Carbon nanotubes for hydrogen storage

26 January 2011

Researchers in Germany have designed a 3D carbon-based nanotube matrix that can store and release hydrogen extremely efficiently. The material could form the basis of a sustainable hydrogen economy, they say.

Hydrogen is a very clean and efficient energy source - when it burns the only by-product is water - and it is being looked to as an environmentally friendly next generation fuel. Materials that can store and release hydrogen are therefore highly desirable, but efforts to develop carbon materials for this purpose have only managed modest hydrogen uptake.

Stefano Leoni and colleagues at the Technical University of Dresden have now used a computer-based approach to design a 3D carbon nanotube structure that can store more hydrogen at room temperature than any other carbon-based material. 'This is a top down approach from advanced mathematics, to geometry, to computer modelling, to chemical properties,' Leoni says. The resulting material would be lightweight, cheap to make and non-toxic, say the researchers, meaning it would be suitable for large scale production.

The US Department of Energy's target for hydrogen storage materials by 2015 is 6wt% - six per cent of the combined weight of the material after gas adsorption should be stored hydrogen. Leoni's new nanotube material has a total hydrogen uptake of 5.5wt% at room temperature which suggests it could be an ideal candidate.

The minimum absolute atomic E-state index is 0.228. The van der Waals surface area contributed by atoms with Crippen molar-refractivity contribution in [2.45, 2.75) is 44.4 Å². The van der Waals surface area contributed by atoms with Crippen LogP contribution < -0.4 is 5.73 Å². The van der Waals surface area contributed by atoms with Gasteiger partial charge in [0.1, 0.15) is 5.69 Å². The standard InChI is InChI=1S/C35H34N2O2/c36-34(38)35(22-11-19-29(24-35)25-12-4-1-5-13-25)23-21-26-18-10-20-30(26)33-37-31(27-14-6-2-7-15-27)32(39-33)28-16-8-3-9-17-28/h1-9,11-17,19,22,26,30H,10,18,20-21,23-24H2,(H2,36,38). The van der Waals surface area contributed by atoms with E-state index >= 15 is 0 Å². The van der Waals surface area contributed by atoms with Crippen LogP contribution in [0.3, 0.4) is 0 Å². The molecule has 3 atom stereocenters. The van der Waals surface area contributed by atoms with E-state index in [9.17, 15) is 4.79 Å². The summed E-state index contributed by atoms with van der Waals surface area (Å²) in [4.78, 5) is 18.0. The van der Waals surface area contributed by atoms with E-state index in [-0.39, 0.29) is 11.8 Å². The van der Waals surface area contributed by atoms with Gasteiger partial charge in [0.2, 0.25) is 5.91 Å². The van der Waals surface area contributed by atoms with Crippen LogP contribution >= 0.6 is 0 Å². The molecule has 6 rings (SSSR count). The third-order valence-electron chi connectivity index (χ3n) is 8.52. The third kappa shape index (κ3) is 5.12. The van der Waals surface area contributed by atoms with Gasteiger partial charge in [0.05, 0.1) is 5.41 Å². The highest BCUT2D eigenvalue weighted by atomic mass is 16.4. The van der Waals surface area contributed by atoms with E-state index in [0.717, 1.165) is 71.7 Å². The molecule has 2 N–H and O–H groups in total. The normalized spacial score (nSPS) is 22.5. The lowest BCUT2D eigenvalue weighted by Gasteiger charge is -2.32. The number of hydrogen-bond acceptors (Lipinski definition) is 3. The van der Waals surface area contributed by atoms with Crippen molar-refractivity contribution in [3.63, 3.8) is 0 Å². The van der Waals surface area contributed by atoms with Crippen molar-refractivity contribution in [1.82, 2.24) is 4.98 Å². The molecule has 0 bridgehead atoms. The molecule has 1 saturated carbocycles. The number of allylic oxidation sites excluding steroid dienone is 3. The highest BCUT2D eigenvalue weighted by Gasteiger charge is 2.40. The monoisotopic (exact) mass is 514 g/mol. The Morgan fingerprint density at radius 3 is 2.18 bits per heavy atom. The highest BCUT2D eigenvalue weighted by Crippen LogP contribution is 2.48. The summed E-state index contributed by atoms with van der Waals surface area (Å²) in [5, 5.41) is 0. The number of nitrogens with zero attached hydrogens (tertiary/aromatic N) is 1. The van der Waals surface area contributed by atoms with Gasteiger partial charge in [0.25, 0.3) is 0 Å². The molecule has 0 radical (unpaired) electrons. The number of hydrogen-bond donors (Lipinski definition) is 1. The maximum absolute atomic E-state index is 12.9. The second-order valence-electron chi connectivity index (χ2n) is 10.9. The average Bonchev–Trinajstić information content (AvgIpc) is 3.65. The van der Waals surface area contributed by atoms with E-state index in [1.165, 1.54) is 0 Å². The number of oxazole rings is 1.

Hydrogen initially attaches at the points where the nanotubes touch. This doesn't occur when the nanotubes are packed in parallel with the entire edge of each tube touching others
© Adv. Mater.

Inspired by natural sponges, the team designed a computer model that placed carbon nanotubes in the hole positions of a theoretical sponge network. 'Putting cylinders next to each other is a way of packing them. But there is another way - to put them so they cross over each other, like the holes in a sponge. Using modelling we found how many arrangements the nanotubes could be arranged in to fit this criteria,' Leoni tells Chemistry World.

The carbon nanotubes were arranged in parallel, but with none of them intersecting. Each nanotube is in contact with others, but not all the way along the edge of the nanotube. After hydrogen adsorption simulations, the team found that these structures adsorbed a significant amount of hydrogen. 'The way we put them together provides some points of contact - at these points hydrogen preferentially adsorbed. Putting cylinders next to each other in a parallel fashion doesn't have the same effect,' explains Leoni.

'This work may encourage experimentalists to explore the possibilities of preparing 3D networks with properties similar to the idealised structures reported here,' says Eleanor Campbell, an expert in the structure and properties of carbon nanotubes, at the University of Edinburgh, in the UK. 'It is difficult to make such well-ordered 3D networks and to my knowledge no one has succeeded so far with single-walled nanotubes, but a number of groups are now attempting to make them,' she adds.

The next step for Leoni and his team is to make the structures experimentally with the help of collaborators. 'We would expect the material to be acting in the forefront of energy materials in the very near future,' he says.

Mike Brown


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